Shooting an attacker in self-defense is an intentional use of force. Shooting someone often causes serious physical injury, no matter where the bullet lands. Even if the shot only hits an arm or a leg, the attacker could easily die from shock or blood loss. That is why shooting someone in the arm or leg is, legally speaking, every bit as serious as if you deliberately shot them right through the heart.

Legally, there is no such thing as shooting someone without using deadly force.

The Myth

No, really. I don’t want to kill anyone. I’m not talking about legal definitions. I mean, I don’t want to kill him.

The Reality

The law is written the way it is because shooting someone, even if you aim at his arm or leg, is very likely to kill him or to cripple him for the rest of his life. If you cannot handle the thought of killing someone to save your own life, you should not use a gun to defend yourself.

The Myth

But I could just aim at his arm or leg anyway, couldn’t I?

The Reality

Criminal attacks usually happen very quickly and are often brutally unexpected. Under the stress of an attack, your body will go into fight-or-flight mode and will dump a massive amount of adrenalin into your bloodstream. This is good, because adrenalin will give you the phsyical strength and stamina to run away (if you are able to escape) or to fight back fiercely (if you cannot run away). But the adrenalin rush will also cause your hands and entire body to shake, your vision to tunnel in on the threat, and your brain to nearly stop registering input from your ears. These are all very predictable physical responses to being attacked.

Criminals aren’t like cardboard targets at the range: they don’t stand still, they don’t move in predictable patterns, and they don’t play fair. They move quickly and erratically and do unexpected things.

What this means is that getting a good, solid hit under stress may not be as easy as it sounds. Nationwide, law enforcement officers who get involved in shootings have a hit ratio of only around 20%. That means that 80% of their bullets do not hit the attackers! There are a lot of reasons for this, but the important thing to remember here is that you will need every advantage you can get. For the best chance of hitting the attacker at all, you will want to aim for the very middle of the largest part of the attacker’s body that you can see.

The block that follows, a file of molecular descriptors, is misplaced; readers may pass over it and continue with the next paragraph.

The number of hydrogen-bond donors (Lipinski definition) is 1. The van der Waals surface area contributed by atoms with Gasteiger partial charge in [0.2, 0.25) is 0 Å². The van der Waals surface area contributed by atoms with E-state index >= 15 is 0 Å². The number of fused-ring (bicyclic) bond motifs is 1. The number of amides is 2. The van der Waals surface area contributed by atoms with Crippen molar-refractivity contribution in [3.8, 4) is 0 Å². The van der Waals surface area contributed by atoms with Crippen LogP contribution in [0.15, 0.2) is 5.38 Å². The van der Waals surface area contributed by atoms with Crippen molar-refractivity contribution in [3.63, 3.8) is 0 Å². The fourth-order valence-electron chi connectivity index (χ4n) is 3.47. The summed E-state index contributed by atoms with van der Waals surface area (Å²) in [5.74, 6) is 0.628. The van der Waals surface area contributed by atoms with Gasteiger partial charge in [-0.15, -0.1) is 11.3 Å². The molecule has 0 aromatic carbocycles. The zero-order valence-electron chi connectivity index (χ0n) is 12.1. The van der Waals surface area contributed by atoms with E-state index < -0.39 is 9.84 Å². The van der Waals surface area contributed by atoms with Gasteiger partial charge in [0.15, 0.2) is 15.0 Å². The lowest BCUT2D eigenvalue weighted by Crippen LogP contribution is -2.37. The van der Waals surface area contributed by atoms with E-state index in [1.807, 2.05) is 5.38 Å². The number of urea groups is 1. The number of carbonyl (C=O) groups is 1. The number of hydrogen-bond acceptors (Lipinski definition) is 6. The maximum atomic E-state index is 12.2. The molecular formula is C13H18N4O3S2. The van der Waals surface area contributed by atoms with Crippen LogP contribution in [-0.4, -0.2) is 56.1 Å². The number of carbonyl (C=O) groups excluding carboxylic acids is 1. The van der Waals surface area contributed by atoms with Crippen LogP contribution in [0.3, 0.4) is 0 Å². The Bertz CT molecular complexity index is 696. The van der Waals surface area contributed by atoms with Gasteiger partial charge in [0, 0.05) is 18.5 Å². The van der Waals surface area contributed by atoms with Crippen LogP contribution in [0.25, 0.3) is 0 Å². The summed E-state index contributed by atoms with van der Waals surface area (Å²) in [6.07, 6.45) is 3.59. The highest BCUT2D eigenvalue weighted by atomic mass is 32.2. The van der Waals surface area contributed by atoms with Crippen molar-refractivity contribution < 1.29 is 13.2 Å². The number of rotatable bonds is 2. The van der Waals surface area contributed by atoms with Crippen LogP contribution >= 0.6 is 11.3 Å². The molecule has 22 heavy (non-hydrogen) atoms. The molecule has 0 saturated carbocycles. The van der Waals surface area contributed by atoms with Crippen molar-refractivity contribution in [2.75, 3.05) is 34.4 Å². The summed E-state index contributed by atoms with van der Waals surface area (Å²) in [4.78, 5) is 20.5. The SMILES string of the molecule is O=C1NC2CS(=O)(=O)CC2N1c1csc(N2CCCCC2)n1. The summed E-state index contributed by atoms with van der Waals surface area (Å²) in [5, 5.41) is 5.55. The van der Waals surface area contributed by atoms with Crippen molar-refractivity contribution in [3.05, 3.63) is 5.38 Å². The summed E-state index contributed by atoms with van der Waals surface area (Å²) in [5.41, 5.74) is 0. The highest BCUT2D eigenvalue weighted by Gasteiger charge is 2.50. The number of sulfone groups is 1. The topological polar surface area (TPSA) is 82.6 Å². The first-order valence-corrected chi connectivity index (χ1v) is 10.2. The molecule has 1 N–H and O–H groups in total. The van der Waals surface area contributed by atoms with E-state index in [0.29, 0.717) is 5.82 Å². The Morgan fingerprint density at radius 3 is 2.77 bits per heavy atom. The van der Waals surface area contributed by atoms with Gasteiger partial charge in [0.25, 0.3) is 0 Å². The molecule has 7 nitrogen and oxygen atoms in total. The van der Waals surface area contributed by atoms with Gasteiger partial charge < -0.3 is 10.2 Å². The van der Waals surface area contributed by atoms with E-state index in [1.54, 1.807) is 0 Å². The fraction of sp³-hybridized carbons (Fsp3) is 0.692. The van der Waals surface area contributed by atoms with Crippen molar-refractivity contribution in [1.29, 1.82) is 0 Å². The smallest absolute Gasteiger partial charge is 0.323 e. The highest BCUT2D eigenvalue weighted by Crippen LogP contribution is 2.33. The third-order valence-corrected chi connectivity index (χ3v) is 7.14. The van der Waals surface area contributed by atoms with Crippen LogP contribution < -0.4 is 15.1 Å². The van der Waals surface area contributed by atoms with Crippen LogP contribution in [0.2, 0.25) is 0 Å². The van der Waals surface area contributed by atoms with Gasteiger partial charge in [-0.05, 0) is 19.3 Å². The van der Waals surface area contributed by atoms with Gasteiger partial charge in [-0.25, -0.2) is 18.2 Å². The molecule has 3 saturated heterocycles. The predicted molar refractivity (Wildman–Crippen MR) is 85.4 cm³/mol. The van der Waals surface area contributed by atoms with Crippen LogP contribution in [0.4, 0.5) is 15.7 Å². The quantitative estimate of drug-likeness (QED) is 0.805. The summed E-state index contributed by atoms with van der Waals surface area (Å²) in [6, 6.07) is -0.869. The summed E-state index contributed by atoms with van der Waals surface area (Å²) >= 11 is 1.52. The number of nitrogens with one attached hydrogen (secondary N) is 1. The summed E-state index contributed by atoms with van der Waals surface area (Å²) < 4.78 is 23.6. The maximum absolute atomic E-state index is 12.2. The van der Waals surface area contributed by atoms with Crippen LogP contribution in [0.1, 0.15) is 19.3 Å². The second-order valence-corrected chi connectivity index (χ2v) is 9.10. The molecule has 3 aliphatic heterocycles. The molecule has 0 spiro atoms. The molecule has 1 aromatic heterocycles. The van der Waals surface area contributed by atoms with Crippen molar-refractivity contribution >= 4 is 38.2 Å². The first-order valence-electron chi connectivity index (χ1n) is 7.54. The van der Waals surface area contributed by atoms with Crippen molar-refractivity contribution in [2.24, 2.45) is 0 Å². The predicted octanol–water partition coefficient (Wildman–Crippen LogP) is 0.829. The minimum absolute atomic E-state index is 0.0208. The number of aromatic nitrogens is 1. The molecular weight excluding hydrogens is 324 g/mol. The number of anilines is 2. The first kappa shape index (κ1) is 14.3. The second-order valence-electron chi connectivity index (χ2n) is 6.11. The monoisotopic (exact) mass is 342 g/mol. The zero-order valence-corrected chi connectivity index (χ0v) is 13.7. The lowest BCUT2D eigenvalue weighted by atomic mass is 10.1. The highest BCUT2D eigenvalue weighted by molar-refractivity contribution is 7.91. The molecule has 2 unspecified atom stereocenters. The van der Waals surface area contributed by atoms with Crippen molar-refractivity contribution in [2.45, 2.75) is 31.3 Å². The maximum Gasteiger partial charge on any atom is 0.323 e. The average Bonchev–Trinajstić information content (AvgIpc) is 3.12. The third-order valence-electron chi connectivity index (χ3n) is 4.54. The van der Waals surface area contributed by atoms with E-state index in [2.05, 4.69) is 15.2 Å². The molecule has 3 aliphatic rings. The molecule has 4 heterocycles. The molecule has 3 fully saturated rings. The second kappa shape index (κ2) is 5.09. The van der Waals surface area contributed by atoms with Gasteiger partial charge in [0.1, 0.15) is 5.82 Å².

The Myth

I think I could hit him in the arm or leg. I practice a lot.

The Reality

Even if you do hit the attacker in the arm or leg, marginal hits are much less likely to stop the attack quickly enough to save your life. If the attacker is drunk or hopped up on drugs, he may not even notice he’s been shot until blood loss shuts his body down, which can often take five minutes or more. A lot of very bad, and very permanent, things can happen during those five minutes.

Defending yourself with a handgun isn’t like the movies. Your attacker won’t be blown backwards when he is hit. He may not realize he’s been shot even if the hit is a solid one. Even if he takes a bullet right through his heart, it may take 30 seconds or more for his brain and body to stop working. Thirty seconds may not sound like much, but it is enough time for him to shoot an entire magazine of ammuntion at you, enough time for him to fatally stab you, enough time for him to club you into brain-damaged unconsciousness.

The truth is, if you are attacked by a determined criminal, you will very likely need every advantage you can get. For your best chance of survival, you should aim at the largest part of his body you can see and you should keep fighting until you know that the attacker is no longer a threat.

The Myth

Learning about the law will just slow me down if I need to defend myself.

The Reality

Not knowing the law can slow you down. And it can result in physical, emotional, or legal tragedy.

Awhile back, a concealed-carry permit holder in Washington state was in the Tacoma Mall when an irate gunman entered the building. The gunman began shooting people, and the permit holder briefly drew his own pistol and aimed it at the gunman.